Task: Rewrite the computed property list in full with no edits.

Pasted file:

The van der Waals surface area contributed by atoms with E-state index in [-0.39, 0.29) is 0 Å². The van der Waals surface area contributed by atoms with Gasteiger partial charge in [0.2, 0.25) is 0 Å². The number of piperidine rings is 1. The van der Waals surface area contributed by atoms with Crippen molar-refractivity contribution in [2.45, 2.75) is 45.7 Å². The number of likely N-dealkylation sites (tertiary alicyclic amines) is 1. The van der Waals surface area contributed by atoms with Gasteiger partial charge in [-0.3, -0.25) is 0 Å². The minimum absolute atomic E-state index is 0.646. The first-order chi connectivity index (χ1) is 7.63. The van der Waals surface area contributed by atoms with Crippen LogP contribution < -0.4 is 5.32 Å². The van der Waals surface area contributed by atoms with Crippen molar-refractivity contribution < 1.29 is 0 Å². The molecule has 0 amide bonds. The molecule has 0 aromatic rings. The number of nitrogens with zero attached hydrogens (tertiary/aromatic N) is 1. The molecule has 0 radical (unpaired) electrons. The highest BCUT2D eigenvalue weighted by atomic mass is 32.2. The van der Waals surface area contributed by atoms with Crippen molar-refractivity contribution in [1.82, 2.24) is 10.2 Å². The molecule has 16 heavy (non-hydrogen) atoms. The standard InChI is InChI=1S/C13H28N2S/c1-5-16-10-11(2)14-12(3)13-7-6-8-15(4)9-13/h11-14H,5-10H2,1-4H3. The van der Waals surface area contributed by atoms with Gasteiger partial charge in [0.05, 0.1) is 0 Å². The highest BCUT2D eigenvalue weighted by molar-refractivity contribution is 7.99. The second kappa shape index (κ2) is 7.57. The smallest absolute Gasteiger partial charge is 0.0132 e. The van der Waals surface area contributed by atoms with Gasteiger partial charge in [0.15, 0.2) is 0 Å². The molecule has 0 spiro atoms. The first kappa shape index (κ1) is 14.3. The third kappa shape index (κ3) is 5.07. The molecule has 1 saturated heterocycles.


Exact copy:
The van der Waals surface area contributed by atoms with E-state index in [-0.39, 0.29) is 0 Å². The van der Waals surface area contributed by atoms with Gasteiger partial charge in [0.2, 0.25) is 0 Å². The number of piperidine rings is 1. The van der Waals surface area contributed by atoms with Crippen molar-refractivity contribution in [2.45, 2.75) is 45.7 Å². The number of likely N-dealkylation sites (tertiary alicyclic amines) is 1. The van der Waals surface area contributed by atoms with Gasteiger partial charge in [-0.3, -0.25) is 0 Å². The minimum absolute atomic E-state index is 0.646. The first-order chi connectivity index (χ1) is 7.63. The van der Waals surface area contributed by atoms with Crippen LogP contribution < -0.4 is 5.32 Å². The van der Waals surface area contributed by atoms with Crippen molar-refractivity contribution < 1.29 is 0 Å². The molecule has 0 amide bonds. The molecule has 0 aromatic rings. The number of nitrogens with zero attached hydrogens (tertiary/aromatic N) is 1. The molecule has 0 radical (unpaired) electrons. The highest BCUT2D eigenvalue weighted by atomic mass is 32.2. The van der Waals surface area contributed by atoms with Crippen molar-refractivity contribution in [1.82, 2.24) is 10.2 Å². The molecule has 16 heavy (non-hydrogen) atoms. The standard InChI is InChI=1S/C13H28N2S/c1-5-16-10-11(2)14-12(3)13-7-6-8-15(4)9-13/h11-14H,5-10H2,1-4H3. The van der Waals surface area contributed by atoms with Gasteiger partial charge in [0.05, 0.1) is 0 Å². The highest BCUT2D eigenvalue weighted by molar-refractivity contribution is 7.99. The second kappa shape index (κ2) is 7.57. The smallest absolute Gasteiger partial charge is 0.0132 e. The van der Waals surface area contributed by atoms with Gasteiger partial charge in [0.15, 0.2) is 0 Å². The molecule has 0 spiro atoms. The first kappa shape index (κ1) is 14.3. The third kappa shape index (κ3) is 5.07. The molecule has 1 saturated heterocycles.